Cantillation or trope has always mesmerized me. I know of no other religion that has a similar system for chanting sacred texts. For those unfamiliar with the process, there is a set of signs that accompany each word of Torah, Haftorah and other writings. Each of these signs represents a certain musical phrase. In chanting the text, one reads the word according to that melody.
Trope, in addition to beautifying traditional texts, helps to the tell the story contained in the writing. The end of each troupe phrase generally corresponds with the end of an content phrase. There is a trope to represent a comma, period, and end of sentence.
One will also find special trope signs that emphasize a specific word, usually to note an important moment in the story. For example, in the portion Lekh-L’kha, God promises Abraham the land of Canaan, if Abraham is willing journey to a land that God will later reveal. As Abraham leaves the only home he has ever known, his name is sung in an elongated trope, meant to break up the text and notify the listener that this is a crucial detail.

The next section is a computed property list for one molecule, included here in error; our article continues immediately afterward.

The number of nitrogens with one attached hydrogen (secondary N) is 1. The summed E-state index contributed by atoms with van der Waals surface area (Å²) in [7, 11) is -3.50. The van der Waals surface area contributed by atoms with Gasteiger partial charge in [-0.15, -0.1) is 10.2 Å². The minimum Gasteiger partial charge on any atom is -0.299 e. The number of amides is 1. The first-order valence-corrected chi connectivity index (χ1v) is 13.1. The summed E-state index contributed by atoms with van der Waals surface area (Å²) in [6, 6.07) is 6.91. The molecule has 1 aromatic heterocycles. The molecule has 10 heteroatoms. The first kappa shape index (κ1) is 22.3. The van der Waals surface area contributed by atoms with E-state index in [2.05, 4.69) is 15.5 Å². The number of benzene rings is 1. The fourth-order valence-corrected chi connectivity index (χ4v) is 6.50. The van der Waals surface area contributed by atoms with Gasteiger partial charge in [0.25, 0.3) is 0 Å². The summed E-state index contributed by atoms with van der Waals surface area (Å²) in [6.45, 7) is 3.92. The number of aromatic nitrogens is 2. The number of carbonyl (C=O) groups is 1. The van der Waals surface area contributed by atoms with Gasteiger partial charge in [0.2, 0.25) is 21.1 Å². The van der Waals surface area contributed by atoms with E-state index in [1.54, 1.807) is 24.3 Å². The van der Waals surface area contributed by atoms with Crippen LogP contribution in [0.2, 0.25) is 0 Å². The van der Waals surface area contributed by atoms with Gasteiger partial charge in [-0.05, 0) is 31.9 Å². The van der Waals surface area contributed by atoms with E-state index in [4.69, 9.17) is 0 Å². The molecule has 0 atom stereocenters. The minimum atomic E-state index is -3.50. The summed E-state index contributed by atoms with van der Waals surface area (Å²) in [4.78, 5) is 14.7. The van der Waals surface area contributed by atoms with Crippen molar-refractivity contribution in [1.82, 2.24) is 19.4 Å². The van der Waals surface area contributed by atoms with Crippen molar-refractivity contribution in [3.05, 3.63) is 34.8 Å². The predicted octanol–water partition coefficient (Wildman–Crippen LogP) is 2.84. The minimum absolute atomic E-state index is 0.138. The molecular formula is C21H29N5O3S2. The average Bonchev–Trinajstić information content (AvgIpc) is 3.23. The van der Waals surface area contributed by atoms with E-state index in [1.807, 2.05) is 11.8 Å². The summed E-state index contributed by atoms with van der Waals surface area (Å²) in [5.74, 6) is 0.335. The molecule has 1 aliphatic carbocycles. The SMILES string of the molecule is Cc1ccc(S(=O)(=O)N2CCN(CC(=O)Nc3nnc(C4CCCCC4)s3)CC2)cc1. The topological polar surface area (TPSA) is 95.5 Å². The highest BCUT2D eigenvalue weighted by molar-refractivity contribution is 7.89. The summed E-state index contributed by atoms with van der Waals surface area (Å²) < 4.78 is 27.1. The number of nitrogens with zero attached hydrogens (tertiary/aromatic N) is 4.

As one studies and leins text, the trope becomes an essential part of telling the story. I mention this today, because tonight is the beginning of Tisha B’av. To commemorate the destruction of the Temple, Jews read the Book of Lamentations or Eicha. The trope perfectly captures the sorrow mood mixed with the eventually hope that God will comfort the Jewish people.
If you haven’t had the opportunity, take a few minutes to listen to Eicha. Even without understanding any of the words, the trope says it all.
Pronounced: TROPE, Origin: Yiddish, notations indicating the tune for chanting the Torah portion or other biblical text.